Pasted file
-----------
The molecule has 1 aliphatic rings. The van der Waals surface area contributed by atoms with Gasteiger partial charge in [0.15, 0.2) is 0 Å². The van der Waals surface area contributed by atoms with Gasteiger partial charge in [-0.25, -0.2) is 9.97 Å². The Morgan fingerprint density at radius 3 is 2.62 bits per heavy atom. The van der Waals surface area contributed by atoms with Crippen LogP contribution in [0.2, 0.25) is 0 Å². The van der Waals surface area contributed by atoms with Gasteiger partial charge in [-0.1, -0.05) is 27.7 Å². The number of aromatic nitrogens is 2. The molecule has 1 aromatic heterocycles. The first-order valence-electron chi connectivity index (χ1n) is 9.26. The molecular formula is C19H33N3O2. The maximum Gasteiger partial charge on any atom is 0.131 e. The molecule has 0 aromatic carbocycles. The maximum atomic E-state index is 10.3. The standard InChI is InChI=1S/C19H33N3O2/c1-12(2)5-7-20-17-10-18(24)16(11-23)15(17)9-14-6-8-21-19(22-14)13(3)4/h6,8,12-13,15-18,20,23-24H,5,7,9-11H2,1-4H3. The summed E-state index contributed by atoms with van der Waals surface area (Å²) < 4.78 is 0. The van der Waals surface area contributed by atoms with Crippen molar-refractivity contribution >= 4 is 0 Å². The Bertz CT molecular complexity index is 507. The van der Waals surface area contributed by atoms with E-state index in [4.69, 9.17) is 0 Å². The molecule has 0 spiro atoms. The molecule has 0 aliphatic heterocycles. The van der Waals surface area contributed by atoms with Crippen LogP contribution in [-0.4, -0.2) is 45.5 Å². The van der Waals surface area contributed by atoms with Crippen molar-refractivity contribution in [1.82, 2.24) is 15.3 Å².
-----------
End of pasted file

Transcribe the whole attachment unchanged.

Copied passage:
The molecule has 1 aliphatic rings. The van der Waals surface area contributed by atoms with Gasteiger partial charge in [0.15, 0.2) is 0 Å². The van der Waals surface area contributed by atoms with Gasteiger partial charge in [-0.25, -0.2) is 9.97 Å². The Morgan fingerprint density at radius 3 is 2.62 bits per heavy atom. The van der Waals surface area contributed by atoms with Crippen LogP contribution in [0.2, 0.25) is 0 Å². The van der Waals surface area contributed by atoms with Gasteiger partial charge in [-0.1, -0.05) is 27.7 Å². The number of aromatic nitrogens is 2. The molecule has 1 aromatic heterocycles. The first-order valence-electron chi connectivity index (χ1n) is 9.26. The molecular formula is C19H33N3O2. The maximum Gasteiger partial charge on any atom is 0.131 e. The molecule has 0 aromatic carbocycles. The maximum atomic E-state index is 10.3. The standard InChI is InChI=1S/C19H33N3O2/c1-12(2)5-7-20-17-10-18(24)16(11-23)15(17)9-14-6-8-21-19(22-14)13(3)4/h6,8,12-13,15-18,20,23-24H,5,7,9-11H2,1-4H3. The summed E-state index contributed by atoms with van der Waals surface area (Å²) < 4.78 is 0. The van der Waals surface area contributed by atoms with Crippen molar-refractivity contribution >= 4 is 0 Å². The Bertz CT molecular complexity index is 507. The van der Waals surface area contributed by atoms with E-state index in [4.69, 9.17) is 0 Å². The molecule has 0 spiro atoms. The molecule has 0 aliphatic heterocycles. The van der Waals surface area contributed by atoms with Crippen LogP contribution in [-0.4, -0.2) is 45.5 Å². The van der Waals surface area contributed by atoms with Crippen molar-refractivity contribution in [1.82, 2.24) is 15.3 Å².